US finds 2 more suspicious packages, targeting Democratic Senator Cory Booker, ex-intel chief James Clapper

VIDEO: REUTERS
Suspicious packages were found addressed to US Senator Cory Booker (left) and the former US director of national intelligence James Clapper on Oct 26, 2018.
Suspicious packages were found addressed to US Senator Cory Booker (left) and the former US director of national intelligence James Clapper on Oct 26, 2018.PHOTOS: AFP

MIAMI (REUTERS) - The authorities found two more suspicious packages on Friday (Oct 26) addressed to US Senator Cory Booker and Mr James Clapper, the former US director of national intelligence, amid a manhunt for the person who sent bombs to prominent Democrats and critics of US President Donald Trump.

The 11th package was found at a mail sorting facility in Florida and was addressed to Mr Booker, the Democratic senator from New Jersey, the Federal Bureau of Investigation (FBI) said on Twitter.

A 12th package was addressed to James Clapper, the former director of national intelligence, and sent to CNN, the cable network reported.

CNN later reported, meanwhile, that authorities in Sacramento, California, were investigating a suspicious package sent to US Senator Kamala Harris, a Democrat who has criticised Trump.

A local police bomb squad and canine units joined federal investigators on Thursday to examine a sprawling US mail distribution centre at Opa-Locka, north-west of Miami, Miami-Dade County police said.

US Homeland Security Secretary Kirstjen Nielsen said that Florida appeared to be the starting point for at least some of the bomb shipments.

"Some of the packages went through the mail. They originated, some of them, from Florida," she said during an interview with Fox News Channel on Thursday. "I am confident that this person or people will be brought to justice."

The authorities called the parcel bombs an act of terrorism. They were sent less than two weeks before national elections that could alter the balance of power in Washington.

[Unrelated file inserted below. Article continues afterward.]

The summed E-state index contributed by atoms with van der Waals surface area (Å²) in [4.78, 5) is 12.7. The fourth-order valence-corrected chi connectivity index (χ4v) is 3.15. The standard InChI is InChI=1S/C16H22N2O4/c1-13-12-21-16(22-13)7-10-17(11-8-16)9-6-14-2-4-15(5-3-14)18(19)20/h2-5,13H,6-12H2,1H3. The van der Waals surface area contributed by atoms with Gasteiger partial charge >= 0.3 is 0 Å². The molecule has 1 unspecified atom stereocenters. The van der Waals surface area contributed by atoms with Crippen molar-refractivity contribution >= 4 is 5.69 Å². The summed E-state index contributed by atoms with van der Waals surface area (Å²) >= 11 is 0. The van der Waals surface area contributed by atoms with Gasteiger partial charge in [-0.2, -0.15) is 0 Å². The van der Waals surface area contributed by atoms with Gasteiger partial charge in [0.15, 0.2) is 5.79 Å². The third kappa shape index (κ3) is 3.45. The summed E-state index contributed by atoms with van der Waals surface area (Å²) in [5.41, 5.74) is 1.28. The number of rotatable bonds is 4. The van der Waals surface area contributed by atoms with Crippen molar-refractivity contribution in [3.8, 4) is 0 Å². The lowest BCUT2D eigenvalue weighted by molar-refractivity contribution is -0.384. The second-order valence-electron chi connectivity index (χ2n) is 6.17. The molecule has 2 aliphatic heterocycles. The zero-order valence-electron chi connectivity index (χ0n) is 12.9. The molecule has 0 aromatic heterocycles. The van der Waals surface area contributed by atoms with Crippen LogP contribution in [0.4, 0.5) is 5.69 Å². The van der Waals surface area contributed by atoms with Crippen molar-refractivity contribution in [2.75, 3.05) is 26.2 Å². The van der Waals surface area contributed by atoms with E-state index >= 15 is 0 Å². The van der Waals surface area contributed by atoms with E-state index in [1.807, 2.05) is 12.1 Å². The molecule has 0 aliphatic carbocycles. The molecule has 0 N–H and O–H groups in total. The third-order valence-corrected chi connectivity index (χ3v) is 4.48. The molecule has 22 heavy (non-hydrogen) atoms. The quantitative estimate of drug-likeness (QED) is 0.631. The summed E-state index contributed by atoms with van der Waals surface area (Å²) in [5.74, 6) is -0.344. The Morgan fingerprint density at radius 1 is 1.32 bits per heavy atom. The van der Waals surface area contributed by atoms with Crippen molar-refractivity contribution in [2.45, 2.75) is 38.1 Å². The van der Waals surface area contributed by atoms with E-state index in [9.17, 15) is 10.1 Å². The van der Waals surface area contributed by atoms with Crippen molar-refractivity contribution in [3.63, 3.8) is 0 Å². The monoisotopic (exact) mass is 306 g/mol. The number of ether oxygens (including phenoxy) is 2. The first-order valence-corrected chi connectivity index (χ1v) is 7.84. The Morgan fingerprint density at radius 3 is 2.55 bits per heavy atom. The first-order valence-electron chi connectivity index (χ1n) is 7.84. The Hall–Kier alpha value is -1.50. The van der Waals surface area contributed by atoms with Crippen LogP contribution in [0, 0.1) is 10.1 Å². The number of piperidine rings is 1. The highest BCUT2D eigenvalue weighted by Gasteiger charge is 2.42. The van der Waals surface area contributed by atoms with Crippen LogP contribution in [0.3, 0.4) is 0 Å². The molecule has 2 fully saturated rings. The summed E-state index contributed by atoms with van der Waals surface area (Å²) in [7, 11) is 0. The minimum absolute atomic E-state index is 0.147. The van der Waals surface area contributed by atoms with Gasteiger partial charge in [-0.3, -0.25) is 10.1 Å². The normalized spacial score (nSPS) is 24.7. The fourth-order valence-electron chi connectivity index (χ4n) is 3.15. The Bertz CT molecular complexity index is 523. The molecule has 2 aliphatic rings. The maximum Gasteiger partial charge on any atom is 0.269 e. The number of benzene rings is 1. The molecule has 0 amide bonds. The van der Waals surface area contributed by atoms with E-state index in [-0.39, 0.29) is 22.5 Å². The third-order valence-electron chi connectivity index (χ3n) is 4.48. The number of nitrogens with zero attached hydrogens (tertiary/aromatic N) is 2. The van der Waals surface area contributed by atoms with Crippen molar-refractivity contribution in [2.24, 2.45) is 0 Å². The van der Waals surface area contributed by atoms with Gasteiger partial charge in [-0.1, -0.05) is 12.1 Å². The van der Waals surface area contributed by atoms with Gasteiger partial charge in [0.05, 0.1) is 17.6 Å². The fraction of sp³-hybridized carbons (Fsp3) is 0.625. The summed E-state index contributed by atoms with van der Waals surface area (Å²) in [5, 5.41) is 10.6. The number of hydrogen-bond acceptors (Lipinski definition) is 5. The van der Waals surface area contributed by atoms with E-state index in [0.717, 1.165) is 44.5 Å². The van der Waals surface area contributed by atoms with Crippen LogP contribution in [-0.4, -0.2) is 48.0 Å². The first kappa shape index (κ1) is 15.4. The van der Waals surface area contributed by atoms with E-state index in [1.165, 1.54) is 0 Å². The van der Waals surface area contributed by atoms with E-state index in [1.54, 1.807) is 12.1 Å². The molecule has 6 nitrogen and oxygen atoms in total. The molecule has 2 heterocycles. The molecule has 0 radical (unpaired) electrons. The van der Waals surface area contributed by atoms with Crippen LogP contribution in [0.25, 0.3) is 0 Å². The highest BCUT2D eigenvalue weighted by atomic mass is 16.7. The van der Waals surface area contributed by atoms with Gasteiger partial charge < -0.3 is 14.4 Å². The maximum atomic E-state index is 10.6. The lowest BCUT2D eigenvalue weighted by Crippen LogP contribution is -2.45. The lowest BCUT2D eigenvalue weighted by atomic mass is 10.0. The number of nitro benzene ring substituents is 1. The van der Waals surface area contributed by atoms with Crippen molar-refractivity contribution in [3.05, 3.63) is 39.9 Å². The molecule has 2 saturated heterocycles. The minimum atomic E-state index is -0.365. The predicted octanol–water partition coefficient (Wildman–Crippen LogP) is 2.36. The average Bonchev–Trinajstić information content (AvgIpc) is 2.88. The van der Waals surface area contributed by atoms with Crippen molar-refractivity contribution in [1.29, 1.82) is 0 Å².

No one has claimed responsibility for the bombs, and the public was asked to report any tips.

All the people targeted were frequently maligned by right-wing critics. They included Democratic Party donor George Soros, former president Barack Obama, former vice-president Joe Biden, and former secretary of state and presidential candidate Hillary Clinton.

The FBI has said that at least five of the packages bore a return address from the Florida office of US Representative Debbie Wasserman Schultz, a former chair of the Democratic National Committee.

The authorities believe the packages, which were intercepted before reaching their intended recipients, all went through the US Postal Service at some point, a source said. None detonated and no one has been hurt.

The devices were thought to have been fashioned from bomb-making designs widely available on the Internet, a federal law enforcement source told Reuters.

Still, investigators are treating the devices as "live"explosives, not a hoax, said Mr James O'Neill, the New York City police commissioner. Two of the parcels surfaced there.

"It does remain possible that further packages have been or could be mailed," Mr William Sweeney, assistant director of the FBI, told a news conference in New York.

Investigators have declined to say whether the devices were built to be functional. Bomb experts and security analysts say that based on their rudimentary construction, it appeared they were more likely designed to sow fear rather than to kill.

The parcels each consisted of a manila envelope with a bubble-wrap interior containing "potentially destructive devices", the FBI said. Each was affixed with a computer-printed address label and six US "Forever" postage stamps, the agency said.

Others who received the bombs were former attorney-general Eric Holder, former CIA director John Brennan, US Representative Maxine Waters of California, and actor Robert De Niro. Two packages were sent both to Ms Waters and Mr Biden.

Mr Brennan's package was sent in care of the New York bureau of CNN, where he has appeared as an on-air analyst.

The episode sparked an outcry from Mr Trump's critics, who charged that his inflammatory rhetoric against Democrats and the press has created a climate for politically motivated violence.

After first calling for "unity" and civil discourse on Wednesday, Mr Trump lashed out again on Thursday at the "hateful" media. His supporters accused Democrats of unfairly suggesting the President was to blame for the bomb scare.

"Funny how lowly rated CNN, and others, can criticise me at will, even blaming me for the current spate of Bombs and ridiculously comparing this to September 11th and the Oklahoma City bombing, yet when I criticise them they go wild and scream, "it's just not Presidential!" Mr Trump said on Twitter at about 3.15am EST (0715 GMT) on Friday.